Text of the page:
The ulcers are slow to heal, and produce atrophic scarring or even tissue destruction. The lesions are usually located on the hard and soft palate, in the uvula, on the underside of the tongue, and on the lips and gums. There may also be destruction of the anterior maxilla and loss of teeth (1,2,4,5). The diagnosis, based on clinical suspicion, is confirmed through bacteriological and histopathological analyses (in which non-caseating granulomas are observed), as well as by means of the lepromin test (intradermal reaction that is usually negative in lepromatous leprosy form and positive in the tuberculoid form) (6). The differential diagnosis includes systemic lupus erythematosus, sarcoidosis, cutaneous leishmaniasis and other skin diseases, tertiary syphilis, cicatricial pemphigoid, lethal midline granuloma, lymphomas, systemic mycosis, traumatic lesions and malignant neoplasias, as well as peripheral nerve pathology such as syringomyelia, among other disorders (2,6).

Treatment is difficult as it must be continued for long periods, requires several drugs with adverse effects and proves very expensive, particularly for less developed countries. The most commonly used drugs are dapsone, rifampicin and clofazimine. Quinolones, such as ofloxacin and pefloxacin, as well as some macrolides, such as clarithromycin and minocyclin are also effective (6).

Evolution of the disease: Patients with lepromatous leprosy are highly infectious, although most exposed immunocompetent individuals do not contract the disease. Around one-third of people with leprosy present the first clinical manifestations during childhood. The incubation period of the disease may last up to six years. Once signs have appeared the disease will generally progress slowly unless treated. Its preference for cooler anatomical regions means that vital organs are usually preserved, but also makes leprosy a disease that slowly destroys the distal areas of fingers and toes and causes nasal and facial deformities that lead to social marginalization. Local pyogenic infections, secondary to skin ulcers, complicate and exaggerate these alterations. Despite these problems the tendency of the disease to preserve the main viscera means that life expectancy is barely reduced. Certain complications, such as pyogenic infection with abscess formation and sepsis, may produce an abrupt and fatal change in the disease course.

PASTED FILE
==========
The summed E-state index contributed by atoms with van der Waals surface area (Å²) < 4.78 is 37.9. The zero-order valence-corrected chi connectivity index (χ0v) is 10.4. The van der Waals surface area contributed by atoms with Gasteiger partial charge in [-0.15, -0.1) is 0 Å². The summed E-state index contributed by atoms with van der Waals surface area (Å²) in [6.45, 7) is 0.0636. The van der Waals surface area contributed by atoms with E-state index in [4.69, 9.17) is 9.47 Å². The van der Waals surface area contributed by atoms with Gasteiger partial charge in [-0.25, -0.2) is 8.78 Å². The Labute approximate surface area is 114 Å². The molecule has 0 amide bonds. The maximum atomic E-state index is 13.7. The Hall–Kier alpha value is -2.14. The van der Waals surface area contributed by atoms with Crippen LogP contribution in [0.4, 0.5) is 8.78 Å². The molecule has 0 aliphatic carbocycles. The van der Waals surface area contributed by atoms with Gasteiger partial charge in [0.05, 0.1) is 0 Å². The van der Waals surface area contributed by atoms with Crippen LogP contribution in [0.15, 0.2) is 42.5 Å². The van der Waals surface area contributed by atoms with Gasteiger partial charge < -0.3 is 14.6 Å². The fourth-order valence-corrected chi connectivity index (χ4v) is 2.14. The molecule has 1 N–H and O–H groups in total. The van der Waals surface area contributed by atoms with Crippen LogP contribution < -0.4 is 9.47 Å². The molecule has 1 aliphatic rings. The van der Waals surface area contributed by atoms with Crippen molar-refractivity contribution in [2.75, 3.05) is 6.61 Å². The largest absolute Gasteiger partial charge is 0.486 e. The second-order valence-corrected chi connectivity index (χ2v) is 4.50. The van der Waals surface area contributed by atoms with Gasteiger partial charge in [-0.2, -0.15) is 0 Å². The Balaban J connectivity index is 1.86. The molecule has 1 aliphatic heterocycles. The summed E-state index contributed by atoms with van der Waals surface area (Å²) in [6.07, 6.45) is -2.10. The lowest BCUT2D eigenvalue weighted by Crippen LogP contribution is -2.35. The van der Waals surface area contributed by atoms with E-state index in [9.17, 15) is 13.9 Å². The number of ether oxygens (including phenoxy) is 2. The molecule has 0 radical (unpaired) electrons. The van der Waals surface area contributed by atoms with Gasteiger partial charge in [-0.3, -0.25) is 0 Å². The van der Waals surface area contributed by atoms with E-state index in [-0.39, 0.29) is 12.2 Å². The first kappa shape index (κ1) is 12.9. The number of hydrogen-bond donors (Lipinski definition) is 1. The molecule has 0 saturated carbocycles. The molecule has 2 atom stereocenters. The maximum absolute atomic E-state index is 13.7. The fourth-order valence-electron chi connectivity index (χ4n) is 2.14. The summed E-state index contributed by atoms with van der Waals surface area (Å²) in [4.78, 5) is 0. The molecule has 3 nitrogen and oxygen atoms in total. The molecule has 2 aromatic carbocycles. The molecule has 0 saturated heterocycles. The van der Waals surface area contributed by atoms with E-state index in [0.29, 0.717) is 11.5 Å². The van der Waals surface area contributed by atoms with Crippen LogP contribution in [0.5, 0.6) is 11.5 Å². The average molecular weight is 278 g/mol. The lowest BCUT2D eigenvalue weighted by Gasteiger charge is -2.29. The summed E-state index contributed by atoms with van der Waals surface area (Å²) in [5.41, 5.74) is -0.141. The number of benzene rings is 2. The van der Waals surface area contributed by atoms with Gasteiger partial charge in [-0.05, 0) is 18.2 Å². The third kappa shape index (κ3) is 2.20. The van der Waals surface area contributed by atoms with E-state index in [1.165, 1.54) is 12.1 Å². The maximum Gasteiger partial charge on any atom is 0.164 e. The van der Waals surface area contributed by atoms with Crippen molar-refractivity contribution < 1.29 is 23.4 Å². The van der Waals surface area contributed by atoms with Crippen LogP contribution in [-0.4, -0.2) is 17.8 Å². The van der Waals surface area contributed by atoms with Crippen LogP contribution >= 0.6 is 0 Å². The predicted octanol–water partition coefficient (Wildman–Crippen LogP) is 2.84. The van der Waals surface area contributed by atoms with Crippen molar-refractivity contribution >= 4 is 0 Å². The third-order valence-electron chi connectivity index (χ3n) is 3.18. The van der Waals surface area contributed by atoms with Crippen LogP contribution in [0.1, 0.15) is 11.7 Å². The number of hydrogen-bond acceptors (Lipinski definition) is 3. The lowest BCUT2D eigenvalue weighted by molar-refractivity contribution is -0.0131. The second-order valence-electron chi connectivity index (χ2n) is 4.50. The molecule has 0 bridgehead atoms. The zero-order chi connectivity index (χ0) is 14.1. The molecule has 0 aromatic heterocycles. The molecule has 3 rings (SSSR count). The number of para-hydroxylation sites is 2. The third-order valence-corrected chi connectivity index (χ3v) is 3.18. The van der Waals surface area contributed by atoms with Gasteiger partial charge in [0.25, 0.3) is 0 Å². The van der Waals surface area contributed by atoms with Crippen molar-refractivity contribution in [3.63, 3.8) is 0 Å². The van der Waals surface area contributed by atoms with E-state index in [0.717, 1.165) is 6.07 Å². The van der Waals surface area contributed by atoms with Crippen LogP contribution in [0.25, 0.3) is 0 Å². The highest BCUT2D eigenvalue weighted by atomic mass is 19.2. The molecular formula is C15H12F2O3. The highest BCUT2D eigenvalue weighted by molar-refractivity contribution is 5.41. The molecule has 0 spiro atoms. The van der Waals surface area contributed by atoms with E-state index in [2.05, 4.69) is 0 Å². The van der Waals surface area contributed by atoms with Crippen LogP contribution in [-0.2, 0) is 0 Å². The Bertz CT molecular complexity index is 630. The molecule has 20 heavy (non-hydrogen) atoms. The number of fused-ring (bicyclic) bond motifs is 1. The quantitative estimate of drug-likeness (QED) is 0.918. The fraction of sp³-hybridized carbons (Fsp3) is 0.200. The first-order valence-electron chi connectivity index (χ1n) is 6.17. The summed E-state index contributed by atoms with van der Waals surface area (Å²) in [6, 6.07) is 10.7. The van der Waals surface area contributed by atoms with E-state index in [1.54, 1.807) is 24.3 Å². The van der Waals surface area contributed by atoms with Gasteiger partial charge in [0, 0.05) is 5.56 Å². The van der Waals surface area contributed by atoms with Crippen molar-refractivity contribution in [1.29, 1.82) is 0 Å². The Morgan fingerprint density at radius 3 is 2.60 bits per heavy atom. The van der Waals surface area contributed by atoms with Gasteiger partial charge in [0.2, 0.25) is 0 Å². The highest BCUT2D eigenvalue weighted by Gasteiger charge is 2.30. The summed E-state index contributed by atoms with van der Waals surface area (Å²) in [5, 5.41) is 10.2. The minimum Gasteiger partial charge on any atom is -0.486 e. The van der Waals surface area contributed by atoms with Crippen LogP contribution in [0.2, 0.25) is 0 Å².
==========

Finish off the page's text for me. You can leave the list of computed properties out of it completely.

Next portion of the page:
Although the disease is uncommon in our milieu the rising immigration of recent years is good reason to take it into consideration. Therefore, it seemed of interest to review the topic by means of a highly representative clinical case.

 

Case report